Stanley Fish and Rejecting the Call for Justification
Following my chance to hear the latest from Michael Sandel last month, I had the opportunity to listen to a lecture by Stanley Fish, currently a professor of law and the humanities at Florida International University and a New York Times columnist. Like Sandel, Fish also has the passing distinction of being someone I read as a part of my undergraduate thesis. Unlike Sandel, this was not the first Fish lecture I had attended, as I also heard him back in the fall of 2007.
The Chautauquan Daily has complete coverage of Fish’s lecture on understanding the role of the arts and of studying the arts in contemporary society. In particular, Fish is concerned with those in and out of higher education who seek to defend the liberal arts approach to education against its critics. In a very well-crafted lecture, Fish rejected the usual arguments of the defenders of humanities education: that it inspires critical thinking, builds oral and writing skills, prepares students for later life, fosters cross-cultural understanding, and generally makes for a better citizenry.
I enjoyed the totality of the lecture, which also included a stanza-by-stanza deconstruction of George Herbert’s 1633 poem, “The Forerunners.” There was one statement from Fish, though, that particularly struck me. When explaining his position in favor of arts education but in opposition to the usual justifications for it, Fish said:
The demand for justification is always a demand that something be justified in terms not its own.
He went on to explain that even its supporters fail to “acknowledge that the arts and humanities might operate according to their own terms or that these terms might be the basis both of the value they have and of the pleasure we take in them.” Although he closed by offering a justification of sorts that seemed to mostly satisfy him (“If the study of the arts and the humanities is to be justified, it will be because it keeps alive and refurbishes glorious human artifacts that might well be lost or less available to future generations if they were no longer taught.”), the thrust of Fish’s view was that continued funding of arts education requires no justification.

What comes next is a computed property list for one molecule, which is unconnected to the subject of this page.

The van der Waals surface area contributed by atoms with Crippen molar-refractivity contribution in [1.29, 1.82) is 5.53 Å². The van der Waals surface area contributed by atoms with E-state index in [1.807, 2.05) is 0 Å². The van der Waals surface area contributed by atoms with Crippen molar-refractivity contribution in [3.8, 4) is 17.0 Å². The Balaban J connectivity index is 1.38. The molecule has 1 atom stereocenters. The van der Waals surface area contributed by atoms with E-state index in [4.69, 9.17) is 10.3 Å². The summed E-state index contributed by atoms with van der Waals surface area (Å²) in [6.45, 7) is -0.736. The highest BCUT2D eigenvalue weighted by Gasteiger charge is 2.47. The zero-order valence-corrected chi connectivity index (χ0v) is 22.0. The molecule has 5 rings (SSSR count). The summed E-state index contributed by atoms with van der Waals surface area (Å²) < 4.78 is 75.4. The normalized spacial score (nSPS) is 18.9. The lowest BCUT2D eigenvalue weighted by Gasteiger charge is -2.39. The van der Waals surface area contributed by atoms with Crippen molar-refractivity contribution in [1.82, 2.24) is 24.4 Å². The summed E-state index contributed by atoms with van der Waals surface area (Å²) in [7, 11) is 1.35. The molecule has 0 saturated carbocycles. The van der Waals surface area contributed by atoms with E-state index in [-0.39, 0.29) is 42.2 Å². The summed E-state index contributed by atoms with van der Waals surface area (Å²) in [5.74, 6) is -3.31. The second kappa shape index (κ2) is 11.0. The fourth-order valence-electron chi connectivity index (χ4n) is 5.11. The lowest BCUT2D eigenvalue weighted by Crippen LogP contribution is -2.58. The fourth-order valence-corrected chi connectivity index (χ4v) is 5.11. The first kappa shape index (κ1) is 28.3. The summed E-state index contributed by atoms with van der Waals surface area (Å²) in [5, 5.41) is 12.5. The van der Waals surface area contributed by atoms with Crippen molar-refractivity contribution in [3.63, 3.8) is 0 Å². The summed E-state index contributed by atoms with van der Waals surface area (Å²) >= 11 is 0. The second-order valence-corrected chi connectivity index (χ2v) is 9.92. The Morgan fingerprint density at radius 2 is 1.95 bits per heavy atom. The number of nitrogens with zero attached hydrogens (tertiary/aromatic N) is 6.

Fish’s statement about demands for justification reminded me that those who accept a challenger’s invitation to justify often do a disservice to that which they are attempting to justify. For example, Christians who indulge their critics’ various demands for proof of God’s existence usually don’t especially succeed in advancing the Christian cause. Even if they do present a satisfactory justification, they have cabined their religion to the critic’s imposed terms. The Christian faith surely encompasses the rational– the scientific, the observable, the tangible, the historical– but for adherents, Christianity is broader than that. Jonathan Edwards, the eighteenth century American theologian, recognized that, to the extent humans can know and understand God and the world, that understanding comes through both human reason (a gift from God) and revelation from God. To limit a “defense” of God would be both inadequate and misleading, since Christians do not know God through reason alone.
An examination of Edwards’ epistemological views on reason and revelation could fill its own post. See, e.g., here and here. The simple goal of this post is to highlight the broader application of Fish’s statement as cautioning those who would justify their views and questioning the helpfulness of asking for justifications.